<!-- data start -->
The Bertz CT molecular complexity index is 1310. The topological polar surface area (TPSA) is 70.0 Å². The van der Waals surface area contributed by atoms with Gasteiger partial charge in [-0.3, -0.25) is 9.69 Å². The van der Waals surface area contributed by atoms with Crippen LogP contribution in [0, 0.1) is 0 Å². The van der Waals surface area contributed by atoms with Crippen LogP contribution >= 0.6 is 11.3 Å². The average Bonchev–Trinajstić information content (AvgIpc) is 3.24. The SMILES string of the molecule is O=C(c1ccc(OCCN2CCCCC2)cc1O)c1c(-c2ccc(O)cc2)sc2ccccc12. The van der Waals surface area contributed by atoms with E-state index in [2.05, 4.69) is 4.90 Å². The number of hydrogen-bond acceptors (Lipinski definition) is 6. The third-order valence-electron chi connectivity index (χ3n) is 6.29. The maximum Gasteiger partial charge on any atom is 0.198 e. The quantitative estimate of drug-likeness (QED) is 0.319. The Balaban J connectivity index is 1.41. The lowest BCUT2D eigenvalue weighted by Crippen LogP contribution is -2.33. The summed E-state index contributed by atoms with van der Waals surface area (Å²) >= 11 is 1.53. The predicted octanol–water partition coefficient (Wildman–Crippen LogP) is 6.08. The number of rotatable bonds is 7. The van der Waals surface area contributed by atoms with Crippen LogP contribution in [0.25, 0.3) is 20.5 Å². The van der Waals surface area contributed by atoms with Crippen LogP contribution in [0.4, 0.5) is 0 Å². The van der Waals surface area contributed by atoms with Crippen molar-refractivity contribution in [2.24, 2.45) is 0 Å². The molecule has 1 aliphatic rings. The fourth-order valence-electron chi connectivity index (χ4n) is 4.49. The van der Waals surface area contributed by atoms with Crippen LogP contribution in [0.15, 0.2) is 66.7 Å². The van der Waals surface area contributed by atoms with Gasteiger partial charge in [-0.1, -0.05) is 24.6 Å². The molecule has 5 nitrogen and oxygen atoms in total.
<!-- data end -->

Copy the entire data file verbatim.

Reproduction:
The Bertz CT molecular complexity index is 1310. The topological polar surface area (TPSA) is 70.0 Å². The van der Waals surface area contributed by atoms with Gasteiger partial charge in [-0.3, -0.25) is 9.69 Å². The van der Waals surface area contributed by atoms with Crippen LogP contribution in [0, 0.1) is 0 Å². The van der Waals surface area contributed by atoms with Crippen LogP contribution >= 0.6 is 11.3 Å². The average Bonchev–Trinajstić information content (AvgIpc) is 3.24. The SMILES string of the molecule is O=C(c1ccc(OCCN2CCCCC2)cc1O)c1c(-c2ccc(O)cc2)sc2ccccc12. The van der Waals surface area contributed by atoms with E-state index in [2.05, 4.69) is 4.90 Å². The number of hydrogen-bond acceptors (Lipinski definition) is 6. The third-order valence-electron chi connectivity index (χ3n) is 6.29. The maximum Gasteiger partial charge on any atom is 0.198 e. The quantitative estimate of drug-likeness (QED) is 0.319. The Balaban J connectivity index is 1.41. The lowest BCUT2D eigenvalue weighted by Crippen LogP contribution is -2.33. The summed E-state index contributed by atoms with van der Waals surface area (Å²) >= 11 is 1.53. The predicted octanol–water partition coefficient (Wildman–Crippen LogP) is 6.08. The number of rotatable bonds is 7. The van der Waals surface area contributed by atoms with Crippen LogP contribution in [0.25, 0.3) is 20.5 Å². The van der Waals surface area contributed by atoms with Crippen LogP contribution in [0.4, 0.5) is 0 Å². The van der Waals surface area contributed by atoms with Crippen molar-refractivity contribution in [2.24, 2.45) is 0 Å². The molecule has 1 aliphatic rings. The fourth-order valence-electron chi connectivity index (χ4n) is 4.49. The van der Waals surface area contributed by atoms with Crippen LogP contribution in [0.15, 0.2) is 66.7 Å². The van der Waals surface area contributed by atoms with Gasteiger partial charge in [-0.1, -0.05) is 24.6 Å². The molecule has 5 nitrogen and oxygen atoms in total.